‘Buy Black’ no longer a cry in the wilderness

City’s Buy Black campaign is the answer to a tireless activist’s prayer; but like other Black businesses, Black ad agencies are overlooked too.

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Milton Latrell, left, and Christopher Brackenridge, right, help fit a blazer for AJ Rosser on Wednesday at Agriculture, a custom clothier in the Near North neighborhood. The retailer will be among the Black-owned businesses showcased in the city of Chicago’s Black Shop Friday effort this year.

Tyler LaRiviere/Sun-Times

After decades of a community activist’s pleas for Black folks to buy from Black-owned stores, “Buy Black” has gone vogue.

Facebook is celebrating #BuyBlackFriday every Friday in November by highlighting Black-owned businesses eager to fill your Christmas wish list.

“We’ll be buying from Black-owned businesses. We invite you to join us and encourage your communities to do the same,” Facebook urged its subscribers.

And the City of Chicago has partnered with O’Keefe Reinhard & Paul, a Chicago ad agency, and the Chicago Urban League to launch “Black Shop Friday”— the day after Thanksgiving.

“This inspiring partnership allows Chicagoans to discover the hundreds of Black-owned businesses in our city, driving the investment dollars that are needed now more than ever, and giving everyone a chance to make this new shopping holiday a huge success” Mayor Lori Lightfoot said in a press release.

The old timers knew decades ago that the only thing that would change the dire economic conditions in Black communities was for Black people to “buy Black.”

As Dr. Webb Evans, who was affectionately known as “Mr. Buy Black,” told the Jackson Advocate in 2010: “We must march with our dollars to each other in order to accomplish what we were not able to accomplish with our civil rights marches.” Evans passed away in 2015 at age 101.

He would have loved the city’s new economic empowerment movement, except, maybe for one thing: The “Black Shop Friday” campaign is being run by two white-owned ad agencies even though there are highly successful Black-owned ad agencies in the city.

Like other Black businesses, Black ad agencies are overlooked — so much so, that the Illinois State Black Chamber of Commerce recently launched an initiative to get the state to spend a larger share of its advertising dollars on Black-owned media.

“If you are telling people to buy Black—if you are going to do it the right way—we would have preferred to have seen a Black advertising agency play a role in that,” said Larry Ivory, president of the Illinois State Black Chamber of Commerce.

Toni Lee, a spokesman for O’Keefe Reinhard & Paul, pointed out that a Black man actually came up with the “Black Shop Friday” idea.

“It was developed by an internal team…led by the agency’s Executive Creative Director, Aubrey Walker, who is African American,” said Lee in an email.

She sent the following quotes from an interview Walker had with Ad Age:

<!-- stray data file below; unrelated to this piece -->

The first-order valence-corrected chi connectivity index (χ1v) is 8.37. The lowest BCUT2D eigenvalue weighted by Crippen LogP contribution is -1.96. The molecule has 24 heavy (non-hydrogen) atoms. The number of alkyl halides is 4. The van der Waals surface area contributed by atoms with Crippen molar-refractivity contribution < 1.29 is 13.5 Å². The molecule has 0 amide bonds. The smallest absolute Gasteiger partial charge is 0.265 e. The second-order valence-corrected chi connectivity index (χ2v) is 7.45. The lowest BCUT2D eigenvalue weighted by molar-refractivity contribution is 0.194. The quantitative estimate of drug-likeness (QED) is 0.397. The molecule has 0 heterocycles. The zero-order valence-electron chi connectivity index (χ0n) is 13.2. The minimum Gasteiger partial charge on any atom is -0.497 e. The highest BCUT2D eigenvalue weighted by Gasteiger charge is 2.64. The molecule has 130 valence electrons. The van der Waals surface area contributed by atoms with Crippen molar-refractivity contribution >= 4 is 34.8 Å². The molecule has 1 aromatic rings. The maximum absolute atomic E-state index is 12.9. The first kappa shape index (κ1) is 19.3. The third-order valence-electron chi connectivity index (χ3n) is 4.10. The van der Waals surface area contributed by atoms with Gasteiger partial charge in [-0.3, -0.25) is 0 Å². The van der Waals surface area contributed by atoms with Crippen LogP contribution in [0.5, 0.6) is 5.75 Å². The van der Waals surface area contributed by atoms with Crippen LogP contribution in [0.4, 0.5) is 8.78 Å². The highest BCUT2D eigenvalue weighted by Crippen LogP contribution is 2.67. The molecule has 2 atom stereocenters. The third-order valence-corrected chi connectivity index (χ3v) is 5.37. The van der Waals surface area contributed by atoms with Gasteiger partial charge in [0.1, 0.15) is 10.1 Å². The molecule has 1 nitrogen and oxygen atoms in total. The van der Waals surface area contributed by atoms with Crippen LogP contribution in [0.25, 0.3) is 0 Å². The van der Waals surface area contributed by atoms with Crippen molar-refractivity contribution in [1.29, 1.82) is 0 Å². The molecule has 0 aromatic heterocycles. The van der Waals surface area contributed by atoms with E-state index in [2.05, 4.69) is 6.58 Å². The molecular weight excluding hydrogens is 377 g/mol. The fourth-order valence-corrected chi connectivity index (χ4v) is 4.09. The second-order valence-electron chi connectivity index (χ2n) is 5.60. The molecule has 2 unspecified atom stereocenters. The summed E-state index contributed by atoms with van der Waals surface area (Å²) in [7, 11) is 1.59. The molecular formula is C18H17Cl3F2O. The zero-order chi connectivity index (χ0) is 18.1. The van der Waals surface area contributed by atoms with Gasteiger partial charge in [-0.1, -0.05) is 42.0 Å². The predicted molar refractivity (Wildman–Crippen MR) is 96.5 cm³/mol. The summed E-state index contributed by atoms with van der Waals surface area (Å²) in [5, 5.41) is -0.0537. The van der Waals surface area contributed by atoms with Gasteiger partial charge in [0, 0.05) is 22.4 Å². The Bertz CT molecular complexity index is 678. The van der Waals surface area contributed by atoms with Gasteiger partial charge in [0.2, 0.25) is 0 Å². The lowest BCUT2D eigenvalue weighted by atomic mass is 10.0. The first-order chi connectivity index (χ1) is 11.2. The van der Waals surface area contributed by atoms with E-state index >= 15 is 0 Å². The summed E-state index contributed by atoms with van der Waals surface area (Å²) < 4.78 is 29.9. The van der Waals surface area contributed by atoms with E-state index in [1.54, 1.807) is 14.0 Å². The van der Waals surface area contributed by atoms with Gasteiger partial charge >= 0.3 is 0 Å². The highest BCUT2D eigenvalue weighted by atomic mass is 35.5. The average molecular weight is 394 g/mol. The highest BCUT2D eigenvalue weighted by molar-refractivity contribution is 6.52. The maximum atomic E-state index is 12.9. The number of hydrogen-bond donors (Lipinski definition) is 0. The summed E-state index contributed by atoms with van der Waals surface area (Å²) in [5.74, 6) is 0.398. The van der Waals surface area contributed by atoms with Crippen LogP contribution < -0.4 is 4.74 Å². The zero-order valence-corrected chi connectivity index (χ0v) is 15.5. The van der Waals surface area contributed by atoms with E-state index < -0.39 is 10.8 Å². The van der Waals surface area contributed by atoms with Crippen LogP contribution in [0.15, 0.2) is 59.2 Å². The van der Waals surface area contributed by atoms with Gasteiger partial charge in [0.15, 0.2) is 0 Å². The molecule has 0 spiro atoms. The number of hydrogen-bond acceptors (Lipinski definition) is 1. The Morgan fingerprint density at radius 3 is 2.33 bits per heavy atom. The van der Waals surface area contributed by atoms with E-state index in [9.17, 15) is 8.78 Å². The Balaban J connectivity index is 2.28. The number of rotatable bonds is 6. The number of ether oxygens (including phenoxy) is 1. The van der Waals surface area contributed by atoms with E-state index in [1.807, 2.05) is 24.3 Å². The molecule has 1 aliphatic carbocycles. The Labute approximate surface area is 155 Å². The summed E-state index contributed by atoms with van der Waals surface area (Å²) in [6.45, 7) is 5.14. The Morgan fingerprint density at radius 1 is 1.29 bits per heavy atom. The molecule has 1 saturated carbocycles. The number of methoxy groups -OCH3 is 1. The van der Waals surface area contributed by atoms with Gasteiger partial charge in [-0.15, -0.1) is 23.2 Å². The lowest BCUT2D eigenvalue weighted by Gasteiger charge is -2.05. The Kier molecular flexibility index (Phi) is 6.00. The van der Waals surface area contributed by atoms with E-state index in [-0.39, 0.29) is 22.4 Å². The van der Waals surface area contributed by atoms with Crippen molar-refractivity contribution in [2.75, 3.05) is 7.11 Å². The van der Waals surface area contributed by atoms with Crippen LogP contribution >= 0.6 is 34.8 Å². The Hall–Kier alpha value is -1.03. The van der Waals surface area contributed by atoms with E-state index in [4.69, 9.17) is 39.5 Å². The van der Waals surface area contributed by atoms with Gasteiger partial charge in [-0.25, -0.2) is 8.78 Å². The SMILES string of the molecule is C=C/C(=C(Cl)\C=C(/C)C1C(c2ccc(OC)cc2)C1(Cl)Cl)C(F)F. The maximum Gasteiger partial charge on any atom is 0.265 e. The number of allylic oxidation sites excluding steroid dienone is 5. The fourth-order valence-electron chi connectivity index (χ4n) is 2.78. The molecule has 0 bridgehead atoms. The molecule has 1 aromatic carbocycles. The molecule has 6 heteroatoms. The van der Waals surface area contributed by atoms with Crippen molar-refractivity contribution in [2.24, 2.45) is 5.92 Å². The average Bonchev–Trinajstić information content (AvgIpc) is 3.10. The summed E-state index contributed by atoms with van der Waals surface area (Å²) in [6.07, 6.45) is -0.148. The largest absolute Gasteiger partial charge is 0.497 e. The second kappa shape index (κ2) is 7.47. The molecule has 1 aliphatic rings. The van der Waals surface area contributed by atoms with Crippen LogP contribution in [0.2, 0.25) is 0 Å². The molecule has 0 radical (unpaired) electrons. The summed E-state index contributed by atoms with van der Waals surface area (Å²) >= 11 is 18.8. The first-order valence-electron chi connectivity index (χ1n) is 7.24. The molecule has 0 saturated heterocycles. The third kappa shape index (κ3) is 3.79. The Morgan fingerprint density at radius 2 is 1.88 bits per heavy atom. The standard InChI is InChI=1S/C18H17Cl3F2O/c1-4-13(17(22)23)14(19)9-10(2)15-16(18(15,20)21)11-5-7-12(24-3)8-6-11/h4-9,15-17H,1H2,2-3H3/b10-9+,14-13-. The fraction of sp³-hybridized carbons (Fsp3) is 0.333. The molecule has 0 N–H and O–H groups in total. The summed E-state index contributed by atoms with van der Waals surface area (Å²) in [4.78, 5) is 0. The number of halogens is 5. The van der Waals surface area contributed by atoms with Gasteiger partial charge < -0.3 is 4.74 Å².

“Black Shop Friday came to be, quite frankly, because the agency was pissed off about George Floyd. The day after Floyd’s murder OKRP held an agency-wide call to discuss opportunities to respond, and the idea that would become Black Shop Friday stuck,” he told Ad Age.

“We felt there was an opportunity for us…to bring some attention to Black businesses in Chicago. This is our home front,” Walker added.

It is a campaign that is long overdue.

Still, buying Black means also understanding the economics of Black buying power.

For instance, City Sports, a popular sports fashion chain that has stores all over the Black community, recently agreed to pay $420,000 to settle an EEOC discrimination lawsuit.

The suit alleged the stores refused to hire and promote African Americans and Hispanics into management positions.

Instead, of hiring from within the company, stores looked externally to fill management slots with Koreans.

Mark Hall, 53, a Black man, has worked at City Sports for over 20 years and says the issue of discriminatory practices was more common in the past than it is now, but the practices were a disinvestment in the communities they serve because “they weren’t allowing people to move up in these positions.”

Walter Chalco, 55, a Latino, was promoted to a managerial position three years ago—after 27 years of working in building maintenance.

“Before it [the managers] were Korean people. But now, it’s mixed with everybody—Spanish, Black and Korean,” Chalco said.

“I’ve worked for City Sports for 30 years. I cleaned the windows, cleaned the floors, washrooms, and staff rooms. Now I’m the manager,” he said.

His story would have brought “Mr. Buy Black” to tears.

The full list of shops participating in Black Shop Friday will be found Tuesday at the website www.BlackShopFriday.com.

Grace Asiegbu, a Journalism Resident at the Chicago Sun-Times, contributed to this column.

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